By Andrew Seidman
DEPTFORD TOWNSHIP - Loren Dann began class Tuesday the way many children would like school to start: by handing out candy.
Before her students could unwrap the treats, though, they found out they had been baited into an ethics lesson. Should the 7- and 8-year-olds keep the candy or give it to a sick friend, who could surely use a pick-me-up? Perhaps more important, do they have a duty to do so?
"Today," Dann declared, "we are going to talk about charity."
Soon, the students were debating whether people had a right to health care, an education, home ownership.
Dann's philosophy and ethics class is not a traditional subject for a 7- and 8-year-old age group in most schools. But then, not much about the Academic Cooperative Community in Deptford Township, where Dann teaches, is traditional.
The secular home-school cooperative began this year and meets once a week from 10:30 a.m. to 2:30 p.m. Thirty-two children ranging in age from 3 to 13 participate, and a parent in each of the 19 families is required to provide some sort of assistance. The co-op's six teachers are volunteer parents.
The co-op formed after a similar group in Pitman broke apart. The new group rents a building in Deptford that used to house a school and still has a library, gym, kitchen, and playground. There is a $115 fee per family that goes toward rent and insurance, plus a per-class fee.
Parents said this approach to education was appealing for a variety of reasons: comfort in knowing the teachers personally; less bureaucracy and pressure to "teach to the test" - a common concern among public school teachers and parents alike; and smaller class sizes (each is capped at 10).
"You can teach children what to think, or you can teach them how to think," said Katie Chiaravolloti, one of the organizers. "For us, my goal is to have critical thinkers: to have people who question authority, to have people who rock the boat a little bit."
Administratively, families vote on which classes are taught. This semester's offerings range from reading and numbers for toddlers to Greek mythology, art, and Latin for older students.
Some of the parents, including the four founding members, have homeschooled their children for most of their lives. Many said they take home the material discussed in class to reinforce the lessons and practice throughout the week.
Organizers say they are not anti-public school. One of them, Debbie Smalley, 38, of Mantua Township, used to teach special-education students at public and private schools.
"I know the challenges of meeting the needs of 12 to 24 kids," she said in an interview last month at her home with the other founders: Dann, 36, of Woodbury; Lauren Hodges, 27, of Glassboro; and Chiaravolloti, 39, of Elk Township.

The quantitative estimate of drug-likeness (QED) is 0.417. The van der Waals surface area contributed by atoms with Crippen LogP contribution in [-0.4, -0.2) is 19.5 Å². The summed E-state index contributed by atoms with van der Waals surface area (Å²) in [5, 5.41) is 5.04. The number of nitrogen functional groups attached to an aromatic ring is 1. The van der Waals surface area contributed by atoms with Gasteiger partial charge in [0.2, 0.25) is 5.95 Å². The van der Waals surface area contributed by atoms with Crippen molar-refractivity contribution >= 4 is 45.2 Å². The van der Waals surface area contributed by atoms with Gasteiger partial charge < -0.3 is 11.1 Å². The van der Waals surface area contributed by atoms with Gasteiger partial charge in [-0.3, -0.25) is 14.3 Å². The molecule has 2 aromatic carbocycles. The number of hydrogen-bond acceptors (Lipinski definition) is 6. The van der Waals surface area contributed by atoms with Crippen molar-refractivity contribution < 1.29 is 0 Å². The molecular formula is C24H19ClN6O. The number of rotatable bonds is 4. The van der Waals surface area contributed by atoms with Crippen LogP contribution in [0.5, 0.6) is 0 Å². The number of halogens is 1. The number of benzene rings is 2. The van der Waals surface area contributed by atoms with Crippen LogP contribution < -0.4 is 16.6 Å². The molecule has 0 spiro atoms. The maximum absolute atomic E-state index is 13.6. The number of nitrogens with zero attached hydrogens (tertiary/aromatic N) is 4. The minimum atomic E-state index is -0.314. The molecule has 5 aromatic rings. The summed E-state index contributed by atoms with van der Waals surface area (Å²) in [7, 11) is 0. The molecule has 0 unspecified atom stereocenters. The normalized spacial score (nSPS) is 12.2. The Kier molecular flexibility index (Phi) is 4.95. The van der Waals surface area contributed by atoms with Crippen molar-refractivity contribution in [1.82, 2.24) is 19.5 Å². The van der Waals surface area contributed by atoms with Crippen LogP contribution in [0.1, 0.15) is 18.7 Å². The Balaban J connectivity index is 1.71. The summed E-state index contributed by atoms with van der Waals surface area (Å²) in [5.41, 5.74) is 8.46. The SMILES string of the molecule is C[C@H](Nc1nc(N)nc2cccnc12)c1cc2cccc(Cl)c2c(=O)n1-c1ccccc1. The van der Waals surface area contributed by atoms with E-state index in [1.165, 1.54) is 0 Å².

"I just thought it would be a better fit for our family to allow them to have some more child time, as well as get their academics in," said Smalley, whose children, Jack, 8, and Lydia, 6, participate in the co-op.
Other members, such as Katie Dunkley, 38, of Sicklerville, are experiencing a co-op for the first time.
Public school curriculum was too rigorous for her 4-year-old son, Cody, Dunkley said. But her first grader, Isabella, is in "the system."
"We see both experiences," she said.
For Cody, Dunkley added, "at this age level, play is so important. We learn through play."
The co-op is not unique, though likely more structured than others.
"It's always been a fundamental part of home-based education," said Brian D. Ray, president of the National Home Education Research Institute, which specializes in home-school research. "Co-op is one of the main ways [parents] cover the flexibility and variety they want for their children's lives."
Families in the Gloucester County group said part of the appeal of this approach to education was knowing that different parents had different strengths. Dann, for example, is a professional artist. Smalley's experience as an educator makes her adept at teaching children tricks to better remember how to, say, construct a paragraph.
Whatever the strategy, the children appeared engaged on Tuesday.
In the philosophy class, Dann asked the six students whether they thought everyone had a right to see a doctor. They formed into a single line to indicate yes.
But when she tweaked the question, adding that the kids would have to help pay for those visits to the doctor, they split into two lines, three in each.
"I shouldn't have to pay," said Jack, Smalley's son. Then he reconsidered: "Maybe I would."
Dann offered comfort. "There are no wrong answers in philosophy," she said.